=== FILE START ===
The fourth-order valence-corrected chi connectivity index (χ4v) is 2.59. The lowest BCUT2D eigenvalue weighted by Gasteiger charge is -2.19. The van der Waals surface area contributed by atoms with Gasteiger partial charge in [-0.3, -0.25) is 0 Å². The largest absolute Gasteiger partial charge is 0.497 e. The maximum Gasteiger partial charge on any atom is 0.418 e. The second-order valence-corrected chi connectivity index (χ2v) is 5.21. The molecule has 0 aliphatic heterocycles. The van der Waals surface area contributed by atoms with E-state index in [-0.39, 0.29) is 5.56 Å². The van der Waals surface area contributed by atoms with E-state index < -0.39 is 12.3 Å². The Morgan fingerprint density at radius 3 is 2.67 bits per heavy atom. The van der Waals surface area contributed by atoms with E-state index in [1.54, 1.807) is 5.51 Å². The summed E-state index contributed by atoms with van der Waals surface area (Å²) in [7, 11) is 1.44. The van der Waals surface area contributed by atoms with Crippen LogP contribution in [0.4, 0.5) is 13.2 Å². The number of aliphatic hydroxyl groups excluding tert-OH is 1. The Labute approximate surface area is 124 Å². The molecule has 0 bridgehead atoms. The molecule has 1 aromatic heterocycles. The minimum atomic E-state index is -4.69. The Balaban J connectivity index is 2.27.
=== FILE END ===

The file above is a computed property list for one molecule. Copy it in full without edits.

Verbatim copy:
The fourth-order valence-corrected chi connectivity index (χ4v) is 2.59. The lowest BCUT2D eigenvalue weighted by Gasteiger charge is -2.19. The van der Waals surface area contributed by atoms with Gasteiger partial charge in [-0.3, -0.25) is 0 Å². The largest absolute Gasteiger partial charge is 0.497 e. The maximum Gasteiger partial charge on any atom is 0.418 e. The second-order valence-corrected chi connectivity index (χ2v) is 5.21. The molecule has 0 aliphatic heterocycles. The van der Waals surface area contributed by atoms with E-state index in [-0.39, 0.29) is 5.56 Å². The van der Waals surface area contributed by atoms with E-state index < -0.39 is 12.3 Å². The Morgan fingerprint density at radius 3 is 2.67 bits per heavy atom. The van der Waals surface area contributed by atoms with E-state index in [1.54, 1.807) is 5.51 Å². The summed E-state index contributed by atoms with van der Waals surface area (Å²) in [7, 11) is 1.44. The van der Waals surface area contributed by atoms with Crippen LogP contribution in [0.4, 0.5) is 13.2 Å². The number of aliphatic hydroxyl groups excluding tert-OH is 1. The Labute approximate surface area is 124 Å². The molecule has 0 bridgehead atoms. The molecule has 1 aromatic heterocycles. The minimum atomic E-state index is -4.69. The Balaban J connectivity index is 2.27.